By Christopher Lee
Washington Post Staff Writer
Thursday, July 24, 2008
House Ways and Means Committee Chairman Charles B. Rangel (D-N.Y.) acknowledged yesterday that he hoped his personal entreaties to foundations and corporations would bring in donations to an academic center that bears his name.
In a letter to the House ethics committee, Rangel confirmed that he sent at least 150 letters on congressional stationery to philanthropic and business leaders as part of his efforts to support the new Charles B. Rangel Center for Public Service at the City College of New York. The center, which promotes diversity in public administration leadership, will house Rangel's papers after he retires.
"Was my hope that these meetings would result in making financial donations to this important project with such an important public purpose? Of course," Rangel wrote to Rep. Stephanie Tubbs Jones (D-Ohio), chairman of the ethics panel.
The congressman asked the committee to investigate him and wrote, "[I]f I inadvertently violated House rules, I am prepared to trust the committee's judgment and accept its findings."
Emile Milne, Rangel's spokesman, said that the congressman will separately ask the panel to look into his rental of four New York apartments at below-market rates. City and state guidelines require such dwellings to be used as a primary residence. Rangel has said that he would give up one apartment that he uses as a campaign office.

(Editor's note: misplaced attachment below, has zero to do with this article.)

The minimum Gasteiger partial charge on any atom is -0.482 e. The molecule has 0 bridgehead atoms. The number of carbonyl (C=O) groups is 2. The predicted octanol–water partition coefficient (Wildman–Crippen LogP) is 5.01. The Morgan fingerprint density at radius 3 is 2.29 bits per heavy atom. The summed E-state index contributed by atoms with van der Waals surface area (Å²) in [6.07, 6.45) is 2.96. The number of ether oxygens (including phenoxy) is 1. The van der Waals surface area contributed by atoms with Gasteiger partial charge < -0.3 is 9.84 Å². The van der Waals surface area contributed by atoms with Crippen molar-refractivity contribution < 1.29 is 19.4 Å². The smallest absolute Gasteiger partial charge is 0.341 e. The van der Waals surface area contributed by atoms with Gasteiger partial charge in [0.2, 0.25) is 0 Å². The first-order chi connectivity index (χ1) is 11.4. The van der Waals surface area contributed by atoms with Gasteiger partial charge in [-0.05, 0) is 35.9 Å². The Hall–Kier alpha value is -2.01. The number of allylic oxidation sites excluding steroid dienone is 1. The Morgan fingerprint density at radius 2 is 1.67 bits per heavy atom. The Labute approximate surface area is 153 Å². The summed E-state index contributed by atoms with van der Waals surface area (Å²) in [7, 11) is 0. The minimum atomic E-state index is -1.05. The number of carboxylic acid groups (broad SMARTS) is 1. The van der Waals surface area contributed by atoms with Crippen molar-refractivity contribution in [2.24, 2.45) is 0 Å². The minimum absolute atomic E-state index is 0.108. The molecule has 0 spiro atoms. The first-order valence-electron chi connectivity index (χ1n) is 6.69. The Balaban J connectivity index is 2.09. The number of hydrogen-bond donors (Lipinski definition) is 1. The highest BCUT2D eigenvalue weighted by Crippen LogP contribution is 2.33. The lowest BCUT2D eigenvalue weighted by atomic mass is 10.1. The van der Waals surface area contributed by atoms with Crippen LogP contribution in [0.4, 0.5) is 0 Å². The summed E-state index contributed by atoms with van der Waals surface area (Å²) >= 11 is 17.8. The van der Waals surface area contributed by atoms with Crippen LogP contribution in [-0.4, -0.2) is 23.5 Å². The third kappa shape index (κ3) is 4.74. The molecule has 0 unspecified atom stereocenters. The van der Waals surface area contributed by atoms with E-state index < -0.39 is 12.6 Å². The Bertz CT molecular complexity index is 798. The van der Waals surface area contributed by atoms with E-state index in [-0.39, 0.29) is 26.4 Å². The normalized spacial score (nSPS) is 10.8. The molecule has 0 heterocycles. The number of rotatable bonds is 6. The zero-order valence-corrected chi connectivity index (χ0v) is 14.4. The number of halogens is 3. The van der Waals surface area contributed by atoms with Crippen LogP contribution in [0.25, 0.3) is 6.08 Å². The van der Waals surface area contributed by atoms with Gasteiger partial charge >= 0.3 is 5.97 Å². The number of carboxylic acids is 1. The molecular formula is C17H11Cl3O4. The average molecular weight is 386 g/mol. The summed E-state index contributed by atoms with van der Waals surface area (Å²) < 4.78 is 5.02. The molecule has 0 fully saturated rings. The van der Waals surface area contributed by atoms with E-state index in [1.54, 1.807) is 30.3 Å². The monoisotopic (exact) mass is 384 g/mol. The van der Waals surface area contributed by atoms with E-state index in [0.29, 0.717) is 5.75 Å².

The congressman said last week that his living arrangements, first reported by the New York Times, were a "personal issue" that the ethics panel should not examine. Milne said yesterday that Rangel had decided to clear the air.
"He feels he is in compliance, and he wants them to look at the various allegations about being out of compliance with the rules," Milne said. "Our plan is to get it in tomorrow."
At City College, officials credit Rangel, 78, for opening doors to potential donors and say they have raised $12.2 million of their $30 million goal for the Rangel Center.
Some ethics experts have called Rangel's entreaties to potential donors troubling because some of those he has approached and met with, including officials of the insurance giant American International Group and the oil- and gas-drilling contractor Nabors Industries, have business interests before his committee. The panel has broad jurisdiction over tax and trade matters.
Ethics experts also have questioned whether Rangel's use of House stationery violated House rules that prohibit lawmakers from using official resources for unofficial business, such as soliciting money for outside charities.
Rangel has criticized The Washington Post for scrutinizing his fundraising efforts, saying that he did nothing wrong and that none of those he contacted asked for help with legislation. In his letter to the ethics panel, he wrote that his efforts to help a public college in his district count as official business, that he does not stand to gain financially from the Rangel Center and that his letters do not ask for money, only meetings.
"I genuinely believed that, by not soliciting or making any reference to donations using my congressional letterhead and merely facilitating meetings to discuss this project, I was not violating House Ethics Rules concerning the use of congressional letterhead," Rangel wrote.